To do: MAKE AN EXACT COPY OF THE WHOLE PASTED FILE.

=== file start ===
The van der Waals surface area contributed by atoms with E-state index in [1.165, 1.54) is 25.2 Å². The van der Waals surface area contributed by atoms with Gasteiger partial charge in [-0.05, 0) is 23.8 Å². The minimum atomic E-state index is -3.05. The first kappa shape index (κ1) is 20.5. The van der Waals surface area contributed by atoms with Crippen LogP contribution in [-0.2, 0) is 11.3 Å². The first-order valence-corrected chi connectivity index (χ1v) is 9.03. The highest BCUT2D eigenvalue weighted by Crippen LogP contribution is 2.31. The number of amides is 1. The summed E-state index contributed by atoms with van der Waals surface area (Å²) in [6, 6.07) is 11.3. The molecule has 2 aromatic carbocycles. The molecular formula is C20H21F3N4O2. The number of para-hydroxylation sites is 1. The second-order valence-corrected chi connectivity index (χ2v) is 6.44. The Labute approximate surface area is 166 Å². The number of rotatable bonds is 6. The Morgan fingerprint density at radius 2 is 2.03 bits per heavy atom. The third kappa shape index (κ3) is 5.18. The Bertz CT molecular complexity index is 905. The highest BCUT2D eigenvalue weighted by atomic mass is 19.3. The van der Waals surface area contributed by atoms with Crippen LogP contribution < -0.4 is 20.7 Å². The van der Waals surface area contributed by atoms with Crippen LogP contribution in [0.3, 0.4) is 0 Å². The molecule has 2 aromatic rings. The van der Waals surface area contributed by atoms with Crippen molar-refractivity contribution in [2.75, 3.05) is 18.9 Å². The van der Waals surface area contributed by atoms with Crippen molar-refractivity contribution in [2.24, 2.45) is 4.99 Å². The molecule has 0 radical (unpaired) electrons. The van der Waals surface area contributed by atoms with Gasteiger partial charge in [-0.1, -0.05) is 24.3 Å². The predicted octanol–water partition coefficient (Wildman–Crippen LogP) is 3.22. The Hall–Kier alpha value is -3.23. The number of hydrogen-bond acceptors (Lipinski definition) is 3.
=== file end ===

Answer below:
The van der Waals surface area contributed by atoms with E-state index in [1.165, 1.54) is 25.2 Å². The van der Waals surface area contributed by atoms with Gasteiger partial charge in [-0.05, 0) is 23.8 Å². The minimum atomic E-state index is -3.05. The first kappa shape index (κ1) is 20.5. The van der Waals surface area contributed by atoms with Crippen LogP contribution in [-0.2, 0) is 11.3 Å². The first-order valence-corrected chi connectivity index (χ1v) is 9.03. The highest BCUT2D eigenvalue weighted by Crippen LogP contribution is 2.31. The number of amides is 1. The summed E-state index contributed by atoms with van der Waals surface area (Å²) in [6, 6.07) is 11.3. The molecule has 2 aromatic carbocycles. The molecular formula is C20H21F3N4O2. The number of para-hydroxylation sites is 1. The second-order valence-corrected chi connectivity index (χ2v) is 6.44. The Labute approximate surface area is 166 Å². The number of rotatable bonds is 6. The Morgan fingerprint density at radius 2 is 2.03 bits per heavy atom. The third kappa shape index (κ3) is 5.18. The Bertz CT molecular complexity index is 905. The highest BCUT2D eigenvalue weighted by atomic mass is 19.3. The van der Waals surface area contributed by atoms with Crippen LogP contribution < -0.4 is 20.7 Å². The van der Waals surface area contributed by atoms with Crippen LogP contribution in [0.3, 0.4) is 0 Å². The molecule has 2 aromatic rings. The van der Waals surface area contributed by atoms with Crippen molar-refractivity contribution in [2.75, 3.05) is 18.9 Å². The van der Waals surface area contributed by atoms with Crippen molar-refractivity contribution in [2.24, 2.45) is 4.99 Å². The molecule has 0 radical (unpaired) electrons. The van der Waals surface area contributed by atoms with Gasteiger partial charge in [-0.1, -0.05) is 24.3 Å². The predicted octanol–water partition coefficient (Wildman–Crippen LogP) is 3.22. The Hall–Kier alpha value is -3.23. The number of hydrogen-bond acceptors (Lipinski definition) is 3.